Home Valuable stamps USPS mines non-fungible tokens to sell stamp images

USPS mines non-fungible tokens to sell stamp images


Washington Postal Scene by Bill McAllister

The United States Postal Service has found another way to make money with stamps.

He sells digital images of US stamps through VeVe, a New Zealand company that creates what are called non-fungible tokens (NFTs) on the internet. An NFT is a unique digital identifier that cannot be copied or replaced.

The NFTs are numbered, making each buffer image unique.

NFT collectors say they hope there will be a secondary market for the images, one that could make their NFTs even more valuable.

But, as with real stamps, there is no guarantee that NFT stamp images will increase in value.

Judging from VeVe’s website, some of the biggest sellers seem to be anime characters.

The USPS recently participated in the NFT action by selling four images of the 2021 Day of the Dead forever stamps (Scott 5640-5643). The images went on sale from November 2, 2021.

“A few thousand copies” of the Day of the Dead stamp images quickly sold out for $6 each, according to How-To Geek website editor Dave LeClair.

He said these stamp images quickly began selling for a minimum of $195 each on the VeVe secondary market.

“So they weren’t a bad investment at their launch price,” he said in a Jan. 21 post.

On December 24, 2021, the USPS added four more NFT images for its A Visit from St. Nick Christmas stamps (Scott 5644-5647).

LeClair said “the rarest of these is currently over $250.”

These prices show that “there is a market for these USPS NFTs after all,” he said.

That’s good news for Postal Service licensing manager Amity Kirby, who led the USPS into what the agency described as “the cryptocurrency space.”

Kirby disclosed the Postal Service venture on January 18 on the agency’s Mailin’ It podcast (a digital program downloadable from the Internet).

It’s part of an overall effort to expand the Postal Service’s brand, she said.

“It’s a way for us to reach a generally younger audience that doesn’t typically use traditional Postal Service products and services,” Kirby said.

“Social media is beautiful for your brand,” she added.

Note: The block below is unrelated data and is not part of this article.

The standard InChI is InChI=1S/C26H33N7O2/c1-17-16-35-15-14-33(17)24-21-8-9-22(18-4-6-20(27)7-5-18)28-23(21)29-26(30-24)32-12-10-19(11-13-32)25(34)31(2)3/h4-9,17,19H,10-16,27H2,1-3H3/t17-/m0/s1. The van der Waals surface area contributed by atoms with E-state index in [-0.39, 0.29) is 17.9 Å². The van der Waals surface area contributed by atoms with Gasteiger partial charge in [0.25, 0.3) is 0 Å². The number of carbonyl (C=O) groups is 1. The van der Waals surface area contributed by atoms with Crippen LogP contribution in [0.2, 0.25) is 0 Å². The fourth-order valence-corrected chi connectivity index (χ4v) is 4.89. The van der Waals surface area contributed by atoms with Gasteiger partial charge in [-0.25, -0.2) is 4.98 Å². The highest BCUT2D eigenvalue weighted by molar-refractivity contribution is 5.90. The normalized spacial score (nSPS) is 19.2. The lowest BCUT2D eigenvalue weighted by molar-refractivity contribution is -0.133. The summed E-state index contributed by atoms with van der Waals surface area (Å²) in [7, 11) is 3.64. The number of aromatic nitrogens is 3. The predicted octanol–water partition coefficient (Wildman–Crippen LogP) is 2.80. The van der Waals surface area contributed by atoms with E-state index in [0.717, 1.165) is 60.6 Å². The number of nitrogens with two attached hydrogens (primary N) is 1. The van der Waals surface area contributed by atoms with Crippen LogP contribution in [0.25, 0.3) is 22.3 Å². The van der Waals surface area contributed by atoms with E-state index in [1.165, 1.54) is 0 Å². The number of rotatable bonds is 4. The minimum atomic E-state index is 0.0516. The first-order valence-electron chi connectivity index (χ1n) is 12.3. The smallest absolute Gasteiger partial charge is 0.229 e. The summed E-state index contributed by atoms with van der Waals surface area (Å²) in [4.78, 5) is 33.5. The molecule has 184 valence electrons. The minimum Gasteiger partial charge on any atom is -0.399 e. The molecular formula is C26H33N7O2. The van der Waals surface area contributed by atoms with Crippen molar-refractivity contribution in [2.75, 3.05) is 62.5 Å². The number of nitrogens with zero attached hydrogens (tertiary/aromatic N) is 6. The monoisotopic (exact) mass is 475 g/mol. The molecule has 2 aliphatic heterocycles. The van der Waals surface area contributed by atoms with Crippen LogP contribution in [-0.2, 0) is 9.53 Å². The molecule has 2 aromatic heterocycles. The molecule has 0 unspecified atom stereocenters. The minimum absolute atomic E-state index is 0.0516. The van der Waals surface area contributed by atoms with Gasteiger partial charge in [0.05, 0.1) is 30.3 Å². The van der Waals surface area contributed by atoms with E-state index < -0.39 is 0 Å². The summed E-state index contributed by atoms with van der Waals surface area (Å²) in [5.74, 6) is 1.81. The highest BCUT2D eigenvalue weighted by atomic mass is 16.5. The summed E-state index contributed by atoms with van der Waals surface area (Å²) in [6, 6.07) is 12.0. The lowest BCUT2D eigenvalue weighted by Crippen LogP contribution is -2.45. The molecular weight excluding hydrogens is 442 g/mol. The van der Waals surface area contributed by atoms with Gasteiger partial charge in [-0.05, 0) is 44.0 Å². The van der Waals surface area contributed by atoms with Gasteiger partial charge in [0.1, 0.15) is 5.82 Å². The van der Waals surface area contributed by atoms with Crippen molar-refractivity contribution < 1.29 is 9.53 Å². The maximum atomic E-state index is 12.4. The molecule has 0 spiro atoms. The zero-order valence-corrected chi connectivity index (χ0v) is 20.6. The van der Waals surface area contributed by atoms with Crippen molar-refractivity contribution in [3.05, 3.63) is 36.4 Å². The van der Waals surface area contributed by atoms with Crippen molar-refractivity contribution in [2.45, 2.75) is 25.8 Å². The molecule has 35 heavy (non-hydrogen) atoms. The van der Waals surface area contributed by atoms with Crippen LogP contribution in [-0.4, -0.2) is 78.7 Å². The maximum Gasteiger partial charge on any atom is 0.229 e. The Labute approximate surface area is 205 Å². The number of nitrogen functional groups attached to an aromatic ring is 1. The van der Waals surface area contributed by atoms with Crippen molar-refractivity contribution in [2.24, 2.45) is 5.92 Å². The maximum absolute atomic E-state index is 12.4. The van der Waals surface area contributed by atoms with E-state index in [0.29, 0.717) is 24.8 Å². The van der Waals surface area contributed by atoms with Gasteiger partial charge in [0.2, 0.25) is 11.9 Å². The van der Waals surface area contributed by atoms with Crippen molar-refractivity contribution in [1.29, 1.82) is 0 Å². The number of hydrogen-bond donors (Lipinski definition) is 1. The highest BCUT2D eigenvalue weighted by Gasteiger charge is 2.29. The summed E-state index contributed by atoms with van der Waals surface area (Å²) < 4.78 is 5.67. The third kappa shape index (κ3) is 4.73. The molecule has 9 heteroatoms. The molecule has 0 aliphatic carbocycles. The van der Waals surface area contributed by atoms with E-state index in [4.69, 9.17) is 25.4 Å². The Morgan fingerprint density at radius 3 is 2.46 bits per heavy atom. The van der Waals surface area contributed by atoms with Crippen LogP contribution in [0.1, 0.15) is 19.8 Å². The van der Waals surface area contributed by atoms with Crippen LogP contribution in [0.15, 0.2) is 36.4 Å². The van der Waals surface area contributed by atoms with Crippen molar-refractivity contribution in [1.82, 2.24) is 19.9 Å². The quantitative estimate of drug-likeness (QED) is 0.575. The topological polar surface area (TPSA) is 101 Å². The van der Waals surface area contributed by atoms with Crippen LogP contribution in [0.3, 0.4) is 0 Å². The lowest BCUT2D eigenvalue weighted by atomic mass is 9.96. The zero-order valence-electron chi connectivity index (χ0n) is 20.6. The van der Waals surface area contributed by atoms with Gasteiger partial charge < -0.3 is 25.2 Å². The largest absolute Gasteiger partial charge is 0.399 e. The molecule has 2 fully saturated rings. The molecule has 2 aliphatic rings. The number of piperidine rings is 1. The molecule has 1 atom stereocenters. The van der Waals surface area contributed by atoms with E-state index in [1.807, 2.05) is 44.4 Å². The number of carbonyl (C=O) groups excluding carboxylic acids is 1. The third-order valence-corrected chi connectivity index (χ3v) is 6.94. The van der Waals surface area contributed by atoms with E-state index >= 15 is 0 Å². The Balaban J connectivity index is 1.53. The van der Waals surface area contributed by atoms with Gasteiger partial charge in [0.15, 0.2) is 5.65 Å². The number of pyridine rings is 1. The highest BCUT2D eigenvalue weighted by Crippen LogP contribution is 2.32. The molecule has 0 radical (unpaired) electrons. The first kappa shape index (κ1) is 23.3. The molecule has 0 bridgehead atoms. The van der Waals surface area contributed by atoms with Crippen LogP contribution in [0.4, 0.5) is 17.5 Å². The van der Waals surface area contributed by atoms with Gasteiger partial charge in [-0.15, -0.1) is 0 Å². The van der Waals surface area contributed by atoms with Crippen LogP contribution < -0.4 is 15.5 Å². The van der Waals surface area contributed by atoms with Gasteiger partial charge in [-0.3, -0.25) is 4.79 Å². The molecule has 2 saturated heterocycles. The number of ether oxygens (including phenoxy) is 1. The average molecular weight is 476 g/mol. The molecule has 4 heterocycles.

Kirby said the stamp image project had its roots in the USPS’ collaborative sales efforts last year with shoe companies Vans and Forever 21.

“The NFT market has really exploded and is very, very popular,” she said.

Asked to explain what an NFT is, Kirby said, “It’s a way for people to collect digital stamp art. It’s not a stamp, it’s art.

“Worst case scenario, we released it and no one is buying it. And that’s just terrible,” she said.

But Day of the Dead NFTs sold out in 0.3 seconds, she said.

Kirby also disclosed plans for 2023, including a 60th anniversary celebration of the agency’s Mr. ZIP cartoon character that introduced the zip code to postal customers in 1963.

The Postal Service is giving Mr. ZIP “a little facelift to freshen him up and make him a little more youthful and fun” as he marks his sixth decade of service, Kirby said.

“Our stamp program, for example, is a huge educational piece that we can leverage with Mr. Zip,” she said, hinting that he might reappear on some stamps scheduled for 2023.

Asked about the Postal Service’s reaction to the stamp image program, USPS spokeswoman Tatiana Roy said, “I have no additional information for you at this time other than that. went extremely well and we look forward to more offerings in the coming year for the collecting community.

The Postal Service is far from alone in trying to exploit the market for digital images.

The Associated Press reported on January 26 that heirs to the estate of famed artist Pablo Picasso plan to auction more than 1,000 digital images of ceramics he created.

The Associated Press described the sale as an “attempt to integrate the world of fine art and crypto assets.”

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